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Ideally:
A 20 inch barrel would have rifle-length gas.
A 16 inch barrel would have mid-length gas.
A 14.5 inch barrel would have carbine-length gas.

Most of the Dissipators I've seen run mid or even carbine-length gas under the rifle-length handguards, but there are some that run rifle-length gas. I don't know offhand how big their gas ports are, but I'm betting they've been opened, if for no other reason than to improve reliability across the spectrum of possible ammo.

You can make a "non-ideal" combination work, and opening the gas port is easy and quick, so don't dismiss the idea completely, unless you don't want to have to tweak this rifle.
In that case, you'll be better served by not mucking about with your HBAR's barrel: just pull it, sell it and install a 16" mid-gas barrel in its place.
A barrel swap is easier and quicker than a cut, crown, drill out gas port, etc.
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Old 08-30-2012, 20:54   #6
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Originally Posted by PigBat View Post
Ideally:
A 20 inch barrel would have rifle-length gas.
A 16 inch barrel would have mid-length gas.
A 14.5 inch barrel would have carbine-length gas.

Most of the Dissipators I've seen run mid or even carbine-length gas under the rifle-length handguards, but there are some that run rifle-length gas. I don't know offhand how big their gas ports are, but I'm betting they've been opened, if for no other reason than to improve reliability across the spectrum of possible ammo.

You can make a "non-ideal" combination work, and opening the gas port is easy and quick, so don't dismiss the idea completely, unless you don't want to have to tweak this rifle.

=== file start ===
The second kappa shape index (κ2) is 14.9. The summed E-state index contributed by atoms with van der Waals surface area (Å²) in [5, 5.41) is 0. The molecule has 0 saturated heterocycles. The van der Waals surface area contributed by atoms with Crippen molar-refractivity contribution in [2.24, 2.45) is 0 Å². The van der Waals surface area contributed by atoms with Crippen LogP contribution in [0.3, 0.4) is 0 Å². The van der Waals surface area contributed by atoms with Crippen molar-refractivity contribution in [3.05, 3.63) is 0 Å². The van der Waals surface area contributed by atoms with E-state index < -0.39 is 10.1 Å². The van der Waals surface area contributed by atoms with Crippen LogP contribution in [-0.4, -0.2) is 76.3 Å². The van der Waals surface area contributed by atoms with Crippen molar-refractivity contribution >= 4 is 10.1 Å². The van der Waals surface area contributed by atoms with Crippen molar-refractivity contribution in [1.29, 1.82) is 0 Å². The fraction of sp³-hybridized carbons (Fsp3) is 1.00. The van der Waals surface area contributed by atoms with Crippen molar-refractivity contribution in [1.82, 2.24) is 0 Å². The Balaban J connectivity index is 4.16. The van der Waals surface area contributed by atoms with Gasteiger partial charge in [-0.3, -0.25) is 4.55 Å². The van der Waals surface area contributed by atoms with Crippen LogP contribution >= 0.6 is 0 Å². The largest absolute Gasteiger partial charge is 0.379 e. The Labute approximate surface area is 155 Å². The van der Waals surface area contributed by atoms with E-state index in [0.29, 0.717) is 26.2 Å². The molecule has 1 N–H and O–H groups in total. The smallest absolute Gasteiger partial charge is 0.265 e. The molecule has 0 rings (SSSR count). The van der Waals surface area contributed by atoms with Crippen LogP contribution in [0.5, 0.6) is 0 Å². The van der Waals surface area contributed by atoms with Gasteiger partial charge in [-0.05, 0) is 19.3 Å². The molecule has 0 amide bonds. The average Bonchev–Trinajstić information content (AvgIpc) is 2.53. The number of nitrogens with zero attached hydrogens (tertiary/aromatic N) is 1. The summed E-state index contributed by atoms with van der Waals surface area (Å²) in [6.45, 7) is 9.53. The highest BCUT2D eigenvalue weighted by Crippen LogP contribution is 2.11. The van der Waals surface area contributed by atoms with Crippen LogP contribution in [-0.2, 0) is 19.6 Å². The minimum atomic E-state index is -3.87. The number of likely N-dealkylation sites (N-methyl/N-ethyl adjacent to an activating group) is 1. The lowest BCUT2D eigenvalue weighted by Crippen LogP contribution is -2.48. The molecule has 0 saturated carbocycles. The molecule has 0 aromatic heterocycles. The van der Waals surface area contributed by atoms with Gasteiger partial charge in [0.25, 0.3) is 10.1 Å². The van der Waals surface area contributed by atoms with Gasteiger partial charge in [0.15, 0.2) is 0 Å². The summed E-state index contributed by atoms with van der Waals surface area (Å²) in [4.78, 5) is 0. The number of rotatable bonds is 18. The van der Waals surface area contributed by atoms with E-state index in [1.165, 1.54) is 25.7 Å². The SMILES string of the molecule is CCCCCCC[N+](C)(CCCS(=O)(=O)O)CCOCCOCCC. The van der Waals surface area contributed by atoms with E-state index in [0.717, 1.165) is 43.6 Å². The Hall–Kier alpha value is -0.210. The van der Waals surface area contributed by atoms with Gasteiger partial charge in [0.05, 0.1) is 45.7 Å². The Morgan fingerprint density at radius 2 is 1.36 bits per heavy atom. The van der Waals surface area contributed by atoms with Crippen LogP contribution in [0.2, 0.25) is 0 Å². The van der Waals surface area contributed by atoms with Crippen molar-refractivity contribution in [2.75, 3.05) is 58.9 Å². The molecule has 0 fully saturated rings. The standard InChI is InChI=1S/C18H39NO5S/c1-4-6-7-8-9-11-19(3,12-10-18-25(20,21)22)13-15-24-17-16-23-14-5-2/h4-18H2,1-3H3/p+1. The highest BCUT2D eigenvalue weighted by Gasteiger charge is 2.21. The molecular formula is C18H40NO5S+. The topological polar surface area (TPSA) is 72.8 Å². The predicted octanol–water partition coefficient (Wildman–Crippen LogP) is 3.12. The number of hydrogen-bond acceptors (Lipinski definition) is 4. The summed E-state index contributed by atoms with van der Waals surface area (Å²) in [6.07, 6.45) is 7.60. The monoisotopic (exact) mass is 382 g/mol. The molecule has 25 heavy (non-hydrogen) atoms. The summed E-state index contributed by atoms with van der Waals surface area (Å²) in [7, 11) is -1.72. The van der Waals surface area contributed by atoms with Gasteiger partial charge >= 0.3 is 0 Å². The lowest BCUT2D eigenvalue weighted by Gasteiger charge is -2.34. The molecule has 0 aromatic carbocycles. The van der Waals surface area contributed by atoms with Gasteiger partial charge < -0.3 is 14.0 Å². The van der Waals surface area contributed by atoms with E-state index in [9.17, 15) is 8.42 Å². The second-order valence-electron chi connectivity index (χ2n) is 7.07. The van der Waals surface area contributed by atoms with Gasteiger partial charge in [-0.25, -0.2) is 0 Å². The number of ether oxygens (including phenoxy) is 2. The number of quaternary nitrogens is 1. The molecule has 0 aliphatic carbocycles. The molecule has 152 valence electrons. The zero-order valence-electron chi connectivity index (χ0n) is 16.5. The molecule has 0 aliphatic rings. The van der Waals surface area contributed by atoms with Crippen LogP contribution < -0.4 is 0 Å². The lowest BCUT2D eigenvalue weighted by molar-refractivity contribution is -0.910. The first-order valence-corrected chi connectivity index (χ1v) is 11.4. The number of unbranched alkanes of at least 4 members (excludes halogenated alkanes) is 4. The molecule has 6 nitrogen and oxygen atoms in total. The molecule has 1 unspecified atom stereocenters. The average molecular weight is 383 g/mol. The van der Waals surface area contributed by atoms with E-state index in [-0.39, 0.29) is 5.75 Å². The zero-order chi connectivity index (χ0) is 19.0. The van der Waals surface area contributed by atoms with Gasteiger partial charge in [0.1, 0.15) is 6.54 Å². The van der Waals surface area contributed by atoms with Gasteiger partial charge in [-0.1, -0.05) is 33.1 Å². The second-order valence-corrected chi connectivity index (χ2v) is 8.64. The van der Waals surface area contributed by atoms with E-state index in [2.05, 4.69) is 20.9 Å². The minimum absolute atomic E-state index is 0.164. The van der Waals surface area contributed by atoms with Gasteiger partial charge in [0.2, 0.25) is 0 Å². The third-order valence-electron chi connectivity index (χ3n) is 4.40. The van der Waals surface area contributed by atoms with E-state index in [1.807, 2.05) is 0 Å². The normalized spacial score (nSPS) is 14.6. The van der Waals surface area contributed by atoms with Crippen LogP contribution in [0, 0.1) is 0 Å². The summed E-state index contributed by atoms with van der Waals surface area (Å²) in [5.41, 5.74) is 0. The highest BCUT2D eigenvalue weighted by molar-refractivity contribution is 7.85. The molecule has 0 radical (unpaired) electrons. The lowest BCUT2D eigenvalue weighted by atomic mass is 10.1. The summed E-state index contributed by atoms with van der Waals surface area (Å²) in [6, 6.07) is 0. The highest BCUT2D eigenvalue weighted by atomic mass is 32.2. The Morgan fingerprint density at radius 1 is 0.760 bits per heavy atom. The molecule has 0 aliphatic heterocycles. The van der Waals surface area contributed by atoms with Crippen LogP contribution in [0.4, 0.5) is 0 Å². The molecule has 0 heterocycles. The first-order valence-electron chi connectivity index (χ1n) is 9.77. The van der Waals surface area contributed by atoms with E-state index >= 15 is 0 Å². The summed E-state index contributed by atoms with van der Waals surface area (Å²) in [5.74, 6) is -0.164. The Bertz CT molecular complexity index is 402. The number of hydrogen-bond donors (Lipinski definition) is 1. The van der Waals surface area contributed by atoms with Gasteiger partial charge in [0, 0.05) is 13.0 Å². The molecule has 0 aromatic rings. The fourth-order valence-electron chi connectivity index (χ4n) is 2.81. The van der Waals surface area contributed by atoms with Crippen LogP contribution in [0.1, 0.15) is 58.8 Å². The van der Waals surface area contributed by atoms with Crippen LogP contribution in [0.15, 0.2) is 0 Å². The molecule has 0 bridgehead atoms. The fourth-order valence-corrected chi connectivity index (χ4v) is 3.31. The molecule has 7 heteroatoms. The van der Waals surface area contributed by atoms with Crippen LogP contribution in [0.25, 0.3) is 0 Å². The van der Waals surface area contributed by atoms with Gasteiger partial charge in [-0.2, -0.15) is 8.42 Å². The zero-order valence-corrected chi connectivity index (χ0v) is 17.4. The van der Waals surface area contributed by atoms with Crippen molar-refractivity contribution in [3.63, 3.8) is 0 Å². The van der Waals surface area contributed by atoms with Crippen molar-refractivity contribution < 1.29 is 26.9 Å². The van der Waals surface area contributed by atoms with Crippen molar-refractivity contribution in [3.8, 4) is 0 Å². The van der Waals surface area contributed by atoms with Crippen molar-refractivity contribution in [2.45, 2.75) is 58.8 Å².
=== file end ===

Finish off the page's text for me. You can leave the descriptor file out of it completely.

In that case, you'll be better served by not mucking about with your HBAR's barrel: just pull it, sell it and install a 16" mid-gas barrel in its place.
A barrel swap is easier and quicker than a cut, crown, drill out gas port, etc.

Thanks....I haven`t given up yet but a new barrel is starting to look like a far simpler choice.....but even better is to purchase a complete upper...I didn`t want to spend the money but it really isn`t a enormous cost....We`ll see
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Old 09-01-2012, 14:49   #7
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jimjc,

In the end, you'd probably be better to just get a second upper half. Besides, this would give you options when you wanted to flex the a rifle into a different role.

Of course, it's simple enough to swap to a different barrel, provided you have the tools and the know-how. In fact, if you choose to go this route, you may want to consider a "disippator" barrel...16" with rifle length handguards. DPMS, Del-Ton and other manufacturers make them.

Take note, however, that there are two kinds of "dissipator" barrels...those that have a rifle-length gas system...and, those that utilize a mid-length or a carbine-length (it varies by manufacturer) gas system that resides underneath the handguards. The latter utilizes a handguard retainer that is affixed to the pinned FSB.

I prefer the rifle-length version myself. In fact, I used a 16" DPMS dissipator barrel on a A2 build project I did last winter. I left this one without any tactical bells and whistles; just a straight-forward AR. But, I really like the look and feel of the rifle.

This is what mine looks like:
DPMS Tactical 16

FYI...I used RRA receivers for this build, along with the DPMS dissipator barrel and A2 buttstock, as well as DPMS internals.

Let us know how it goes.